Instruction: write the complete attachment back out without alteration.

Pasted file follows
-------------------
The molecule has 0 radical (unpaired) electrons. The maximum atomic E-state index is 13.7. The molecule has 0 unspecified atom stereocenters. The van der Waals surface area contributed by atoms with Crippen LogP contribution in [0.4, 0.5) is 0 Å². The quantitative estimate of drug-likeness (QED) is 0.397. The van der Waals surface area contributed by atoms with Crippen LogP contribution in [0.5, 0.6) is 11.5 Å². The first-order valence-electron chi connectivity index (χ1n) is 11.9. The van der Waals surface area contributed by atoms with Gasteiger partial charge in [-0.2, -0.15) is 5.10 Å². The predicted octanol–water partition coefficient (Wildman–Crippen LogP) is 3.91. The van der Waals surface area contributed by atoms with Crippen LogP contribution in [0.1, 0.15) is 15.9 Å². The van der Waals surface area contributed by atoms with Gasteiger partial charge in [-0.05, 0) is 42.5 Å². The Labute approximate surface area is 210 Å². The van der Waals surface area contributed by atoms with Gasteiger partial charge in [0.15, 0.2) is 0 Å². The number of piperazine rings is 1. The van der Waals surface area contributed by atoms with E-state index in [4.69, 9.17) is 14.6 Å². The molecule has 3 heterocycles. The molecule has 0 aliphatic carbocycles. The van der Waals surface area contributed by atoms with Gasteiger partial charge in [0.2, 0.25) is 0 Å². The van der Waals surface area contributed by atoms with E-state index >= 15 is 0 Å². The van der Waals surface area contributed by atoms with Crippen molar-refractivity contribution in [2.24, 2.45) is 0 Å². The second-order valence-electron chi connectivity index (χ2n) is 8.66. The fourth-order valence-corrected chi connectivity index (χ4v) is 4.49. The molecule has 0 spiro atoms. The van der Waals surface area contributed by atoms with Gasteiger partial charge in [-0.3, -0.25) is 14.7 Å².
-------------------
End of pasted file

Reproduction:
The molecule has 0 radical (unpaired) electrons. The maximum atomic E-state index is 13.7. The molecule has 0 unspecified atom stereocenters. The van der Waals surface area contributed by atoms with Crippen LogP contribution in [0.4, 0.5) is 0 Å². The quantitative estimate of drug-likeness (QED) is 0.397. The van der Waals surface area contributed by atoms with Crippen LogP contribution in [0.5, 0.6) is 11.5 Å². The first-order valence-electron chi connectivity index (χ1n) is 11.9. The van der Waals surface area contributed by atoms with Gasteiger partial charge in [-0.2, -0.15) is 5.10 Å². The predicted octanol–water partition coefficient (Wildman–Crippen LogP) is 3.91. The van der Waals surface area contributed by atoms with Crippen LogP contribution in [0.1, 0.15) is 15.9 Å². The van der Waals surface area contributed by atoms with Gasteiger partial charge in [-0.05, 0) is 42.5 Å². The Labute approximate surface area is 210 Å². The van der Waals surface area contributed by atoms with Gasteiger partial charge in [0.15, 0.2) is 0 Å². The number of piperazine rings is 1. The van der Waals surface area contributed by atoms with E-state index in [4.69, 9.17) is 14.6 Å². The molecule has 3 heterocycles. The molecule has 0 aliphatic carbocycles. The van der Waals surface area contributed by atoms with Gasteiger partial charge in [0.2, 0.25) is 0 Å². The van der Waals surface area contributed by atoms with E-state index >= 15 is 0 Å². The van der Waals surface area contributed by atoms with Crippen molar-refractivity contribution in [2.24, 2.45) is 0 Å². The second-order valence-electron chi connectivity index (χ2n) is 8.66. The fourth-order valence-corrected chi connectivity index (χ4v) is 4.49. The molecule has 0 spiro atoms. The van der Waals surface area contributed by atoms with Gasteiger partial charge in [-0.3, -0.25) is 14.7 Å².